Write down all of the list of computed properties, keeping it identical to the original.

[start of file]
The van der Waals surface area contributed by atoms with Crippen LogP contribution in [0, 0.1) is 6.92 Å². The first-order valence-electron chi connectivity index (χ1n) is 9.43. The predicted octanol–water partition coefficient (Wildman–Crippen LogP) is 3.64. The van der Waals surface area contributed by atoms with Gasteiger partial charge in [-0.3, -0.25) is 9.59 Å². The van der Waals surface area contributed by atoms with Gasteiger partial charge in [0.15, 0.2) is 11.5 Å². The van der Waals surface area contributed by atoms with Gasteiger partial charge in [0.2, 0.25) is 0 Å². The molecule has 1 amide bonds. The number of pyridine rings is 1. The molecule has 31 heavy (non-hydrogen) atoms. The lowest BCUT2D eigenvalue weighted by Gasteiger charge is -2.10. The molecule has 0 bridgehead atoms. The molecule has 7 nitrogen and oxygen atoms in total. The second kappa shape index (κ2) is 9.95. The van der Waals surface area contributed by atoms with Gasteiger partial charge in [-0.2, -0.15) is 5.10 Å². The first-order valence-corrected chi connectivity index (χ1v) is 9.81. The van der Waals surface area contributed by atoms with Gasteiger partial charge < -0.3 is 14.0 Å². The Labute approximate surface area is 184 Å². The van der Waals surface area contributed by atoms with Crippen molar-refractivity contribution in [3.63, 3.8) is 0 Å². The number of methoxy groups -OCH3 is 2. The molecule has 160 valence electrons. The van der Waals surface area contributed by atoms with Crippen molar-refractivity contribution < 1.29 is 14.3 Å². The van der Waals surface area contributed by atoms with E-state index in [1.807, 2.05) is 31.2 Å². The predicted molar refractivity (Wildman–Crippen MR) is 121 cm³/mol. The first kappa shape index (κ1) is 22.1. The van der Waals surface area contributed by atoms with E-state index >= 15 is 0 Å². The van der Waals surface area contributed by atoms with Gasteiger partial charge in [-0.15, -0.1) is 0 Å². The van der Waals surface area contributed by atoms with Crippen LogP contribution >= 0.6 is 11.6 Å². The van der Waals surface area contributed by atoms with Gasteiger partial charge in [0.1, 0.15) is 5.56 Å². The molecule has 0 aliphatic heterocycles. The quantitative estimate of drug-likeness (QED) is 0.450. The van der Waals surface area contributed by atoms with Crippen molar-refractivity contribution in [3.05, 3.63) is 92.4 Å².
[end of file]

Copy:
The van der Waals surface area contributed by atoms with Crippen LogP contribution in [0, 0.1) is 6.92 Å². The first-order valence-electron chi connectivity index (χ1n) is 9.43. The predicted octanol–water partition coefficient (Wildman–Crippen LogP) is 3.64. The van der Waals surface area contributed by atoms with Gasteiger partial charge in [-0.3, -0.25) is 9.59 Å². The van der Waals surface area contributed by atoms with Gasteiger partial charge in [0.15, 0.2) is 11.5 Å². The van der Waals surface area contributed by atoms with Gasteiger partial charge in [0.2, 0.25) is 0 Å². The molecule has 1 amide bonds. The number of pyridine rings is 1. The molecule has 31 heavy (non-hydrogen) atoms. The lowest BCUT2D eigenvalue weighted by Gasteiger charge is -2.10. The molecule has 0 bridgehead atoms. The molecule has 7 nitrogen and oxygen atoms in total. The second kappa shape index (κ2) is 9.95. The van der Waals surface area contributed by atoms with Gasteiger partial charge in [-0.2, -0.15) is 5.10 Å². The first-order valence-corrected chi connectivity index (χ1v) is 9.81. The van der Waals surface area contributed by atoms with Gasteiger partial charge < -0.3 is 14.0 Å². The Labute approximate surface area is 184 Å². The van der Waals surface area contributed by atoms with Crippen molar-refractivity contribution in [3.63, 3.8) is 0 Å². The number of methoxy groups -OCH3 is 2. The molecule has 160 valence electrons. The van der Waals surface area contributed by atoms with Crippen molar-refractivity contribution < 1.29 is 14.3 Å². The van der Waals surface area contributed by atoms with E-state index in [1.807, 2.05) is 31.2 Å². The predicted molar refractivity (Wildman–Crippen MR) is 121 cm³/mol. The first kappa shape index (κ1) is 22.1. The van der Waals surface area contributed by atoms with E-state index >= 15 is 0 Å². The van der Waals surface area contributed by atoms with Gasteiger partial charge in [-0.15, -0.1) is 0 Å². The van der Waals surface area contributed by atoms with Crippen LogP contribution >= 0.6 is 11.6 Å². The van der Waals surface area contributed by atoms with Gasteiger partial charge in [0.1, 0.15) is 5.56 Å². The molecule has 0 aliphatic heterocycles. The quantitative estimate of drug-likeness (QED) is 0.450. The van der Waals surface area contributed by atoms with Crippen molar-refractivity contribution in [3.05, 3.63) is 92.4 Å².